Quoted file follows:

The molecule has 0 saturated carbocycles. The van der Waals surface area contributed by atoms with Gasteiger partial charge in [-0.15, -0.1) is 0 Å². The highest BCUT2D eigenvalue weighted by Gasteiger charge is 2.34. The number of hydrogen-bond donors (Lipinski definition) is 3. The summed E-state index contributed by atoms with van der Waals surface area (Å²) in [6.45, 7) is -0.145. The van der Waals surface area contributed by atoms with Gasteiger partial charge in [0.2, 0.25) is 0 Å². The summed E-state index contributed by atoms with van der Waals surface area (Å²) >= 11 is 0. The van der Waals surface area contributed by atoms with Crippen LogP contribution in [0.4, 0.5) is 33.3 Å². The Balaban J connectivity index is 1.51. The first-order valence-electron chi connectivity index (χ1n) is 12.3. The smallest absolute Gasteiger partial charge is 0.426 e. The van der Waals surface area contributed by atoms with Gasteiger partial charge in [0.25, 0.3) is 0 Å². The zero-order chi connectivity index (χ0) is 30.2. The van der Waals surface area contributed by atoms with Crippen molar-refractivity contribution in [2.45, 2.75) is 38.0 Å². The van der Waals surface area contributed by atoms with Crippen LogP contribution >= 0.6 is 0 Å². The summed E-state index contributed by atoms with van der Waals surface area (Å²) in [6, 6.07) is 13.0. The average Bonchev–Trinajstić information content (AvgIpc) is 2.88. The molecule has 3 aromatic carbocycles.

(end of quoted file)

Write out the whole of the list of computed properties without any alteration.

The molecule has 0 saturated carbocycles. The van der Waals surface area contributed by atoms with Gasteiger partial charge in [-0.15, -0.1) is 0 Å². The highest BCUT2D eigenvalue weighted by Gasteiger charge is 2.34. The number of hydrogen-bond donors (Lipinski definition) is 3. The summed E-state index contributed by atoms with van der Waals surface area (Å²) in [6.45, 7) is -0.145. The van der Waals surface area contributed by atoms with Gasteiger partial charge in [0.2, 0.25) is 0 Å². The summed E-state index contributed by atoms with van der Waals surface area (Å²) >= 11 is 0. The van der Waals surface area contributed by atoms with Crippen LogP contribution in [0.4, 0.5) is 33.3 Å². The Balaban J connectivity index is 1.51. The first-order valence-electron chi connectivity index (χ1n) is 12.3. The smallest absolute Gasteiger partial charge is 0.426 e. The van der Waals surface area contributed by atoms with Gasteiger partial charge in [0.25, 0.3) is 0 Å². The zero-order chi connectivity index (χ0) is 30.2. The van der Waals surface area contributed by atoms with Crippen molar-refractivity contribution in [2.45, 2.75) is 38.0 Å². The van der Waals surface area contributed by atoms with Crippen LogP contribution >= 0.6 is 0 Å². The summed E-state index contributed by atoms with van der Waals surface area (Å²) in [6, 6.07) is 13.0. The average Bonchev–Trinajstić information content (AvgIpc) is 2.88. The molecule has 3 aromatic carbocycles.